So what I’m waiting to see Thursday is whether the president says he will veto any plan that addresses deficits while ignoring joblessness. If he wants to appeal to the presumed mass of deficit-hating independents, he can also say he will veto any plan that addresses joblessness without dealing with deficits, though no such plan is likely to emerge. Since the twin priorities here are passing something and letting voters know what you stand for, then the way forward would seem clear: Stand firm until something you can support actually passes. A speech — or even two speeches — won’t lead to new legislation, and it won’t command enough sustained public attention or media coverage to make voters of any stripe sit up and notice.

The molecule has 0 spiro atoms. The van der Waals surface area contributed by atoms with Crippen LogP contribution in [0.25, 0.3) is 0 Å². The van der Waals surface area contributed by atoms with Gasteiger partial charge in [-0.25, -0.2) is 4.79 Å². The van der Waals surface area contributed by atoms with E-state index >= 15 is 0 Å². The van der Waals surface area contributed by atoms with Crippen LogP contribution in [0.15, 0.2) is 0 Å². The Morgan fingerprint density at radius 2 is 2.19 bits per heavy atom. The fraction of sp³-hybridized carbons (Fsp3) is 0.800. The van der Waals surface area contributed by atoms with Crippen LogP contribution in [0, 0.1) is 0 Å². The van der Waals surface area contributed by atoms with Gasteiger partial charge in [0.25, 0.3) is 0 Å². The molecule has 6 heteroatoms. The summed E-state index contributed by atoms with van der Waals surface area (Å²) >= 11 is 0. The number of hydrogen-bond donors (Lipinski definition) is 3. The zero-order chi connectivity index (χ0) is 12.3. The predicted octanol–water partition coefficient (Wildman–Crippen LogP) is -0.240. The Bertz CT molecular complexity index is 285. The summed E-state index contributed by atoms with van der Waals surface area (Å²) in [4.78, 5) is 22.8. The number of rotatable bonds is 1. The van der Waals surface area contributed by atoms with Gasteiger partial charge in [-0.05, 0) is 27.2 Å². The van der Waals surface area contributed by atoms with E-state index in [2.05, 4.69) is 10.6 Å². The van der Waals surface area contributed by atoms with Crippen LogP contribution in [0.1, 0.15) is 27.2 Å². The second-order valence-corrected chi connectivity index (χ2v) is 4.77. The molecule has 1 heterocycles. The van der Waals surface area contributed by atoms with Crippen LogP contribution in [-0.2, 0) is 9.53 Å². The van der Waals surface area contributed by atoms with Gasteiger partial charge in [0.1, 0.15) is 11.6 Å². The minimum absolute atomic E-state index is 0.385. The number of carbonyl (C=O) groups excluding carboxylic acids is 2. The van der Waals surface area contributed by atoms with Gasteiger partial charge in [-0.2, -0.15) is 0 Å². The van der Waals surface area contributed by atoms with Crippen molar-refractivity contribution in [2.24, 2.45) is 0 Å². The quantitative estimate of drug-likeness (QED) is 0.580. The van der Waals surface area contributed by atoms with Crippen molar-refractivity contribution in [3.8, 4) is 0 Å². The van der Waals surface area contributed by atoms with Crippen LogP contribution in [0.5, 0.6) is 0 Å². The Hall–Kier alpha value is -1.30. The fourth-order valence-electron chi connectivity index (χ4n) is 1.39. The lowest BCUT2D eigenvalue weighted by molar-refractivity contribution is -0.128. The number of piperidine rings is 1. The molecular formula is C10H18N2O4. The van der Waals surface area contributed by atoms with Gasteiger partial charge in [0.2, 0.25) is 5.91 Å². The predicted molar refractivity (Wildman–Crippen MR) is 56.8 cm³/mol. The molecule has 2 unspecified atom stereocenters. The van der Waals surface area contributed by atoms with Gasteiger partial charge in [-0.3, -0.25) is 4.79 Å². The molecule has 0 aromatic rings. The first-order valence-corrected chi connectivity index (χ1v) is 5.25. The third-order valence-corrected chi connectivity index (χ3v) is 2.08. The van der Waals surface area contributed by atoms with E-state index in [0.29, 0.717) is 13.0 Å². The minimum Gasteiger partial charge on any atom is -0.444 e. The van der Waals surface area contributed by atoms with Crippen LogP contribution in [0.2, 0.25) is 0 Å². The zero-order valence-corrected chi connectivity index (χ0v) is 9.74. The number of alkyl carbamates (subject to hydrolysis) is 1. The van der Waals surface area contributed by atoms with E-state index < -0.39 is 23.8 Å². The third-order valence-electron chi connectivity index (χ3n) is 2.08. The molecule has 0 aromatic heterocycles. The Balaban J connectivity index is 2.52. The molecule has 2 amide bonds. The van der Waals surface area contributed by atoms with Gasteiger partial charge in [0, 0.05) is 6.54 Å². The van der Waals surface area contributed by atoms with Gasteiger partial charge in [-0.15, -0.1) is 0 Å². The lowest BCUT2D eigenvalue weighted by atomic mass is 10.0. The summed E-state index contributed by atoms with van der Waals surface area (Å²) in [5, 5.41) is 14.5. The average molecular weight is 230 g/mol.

I agree wholeheartedly with the first veto challenge. It makes absolutely no sense to keep focusing on the deficit while ignoring joblessness. I disagree with the second because we cannot afford to wait for Congress to agree on a deficit reduction plan before passing a stimulus. Besides, it would give conservatives an excuse to do nothing about the unemployed. But there is another veto threat worth making: that he would veto a deficit reduction package if it did not include new revenue. That is both right – we will never solve the deficit problem without tax increases of some kind – and politically popular.
What Ezra is absolutely right about is that this speech has to convey strength of conviction. Veto threats are one way to do that.